It’s not for money. It’s not for recognition.  It’s not a plan to increase our numbers and our social influence. It’s not even because the Church is committed to taking care of her own. It matters not at all to any of these institutions or individuals whether the people they’re serving are Catholic.  They don’t have to be Catholic.  They can even be anti-Catholic.  We don’t do it for ourselves; we do it for love.

Pages: 1 2

Katie van Schaijik


Katie van Schaijik is the co-founder (with her husband Jules) of The Personalist Project, a non-profit organization dedicated to the spread of Christian personalism.

Subscribe to CE
(It's free)

Go to Catholic Exchange homepage

  • Mary-Lynn Ott

    I agree. Besides the moral issues of contraception which I think the church bravely proclaims, I think woman are not getting told the big picture. The use of contraception has medical side effects.For example, oral contraceptives have been linked to breast cancer (the leading cancer among woman) and the World Health Organization has labelled them carcinogenic. The media side steps all this and claims they are safe and wanted by the majority of woman. I am a mother of three teenage daughters and would never put them on artificial hormones. I do not want to pay for any woman’s choice of contraception. They need to be informed and make their own choice and then pay for their choice. There are alternatives to artificial hormones to treat woman’s medical issues that are safe, healthy, and far less expensive. Woman need to be empowered with the beauty of their own body, not make themselves slaves to a pill or patch or IUD or… Women need to be told the truth. I am tired of certain men and woman saying what I need or want…..when they are completely wrong, AND they do not speak for me.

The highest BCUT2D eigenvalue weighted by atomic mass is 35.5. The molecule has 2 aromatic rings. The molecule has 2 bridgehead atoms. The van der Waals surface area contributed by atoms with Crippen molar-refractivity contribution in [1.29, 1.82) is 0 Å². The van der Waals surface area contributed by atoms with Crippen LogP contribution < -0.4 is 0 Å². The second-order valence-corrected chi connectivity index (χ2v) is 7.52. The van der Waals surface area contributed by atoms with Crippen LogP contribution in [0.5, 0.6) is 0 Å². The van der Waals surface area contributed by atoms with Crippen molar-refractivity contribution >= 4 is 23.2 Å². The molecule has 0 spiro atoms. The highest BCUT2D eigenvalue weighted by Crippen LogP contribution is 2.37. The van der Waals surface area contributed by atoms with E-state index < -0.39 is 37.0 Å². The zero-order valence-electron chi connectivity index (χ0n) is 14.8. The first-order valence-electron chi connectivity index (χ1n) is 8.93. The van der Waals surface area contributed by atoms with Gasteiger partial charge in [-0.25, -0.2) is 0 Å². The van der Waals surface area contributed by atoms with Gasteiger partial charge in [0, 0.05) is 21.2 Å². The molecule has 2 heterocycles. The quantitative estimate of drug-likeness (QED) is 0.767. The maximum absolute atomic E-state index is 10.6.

• Hieronymus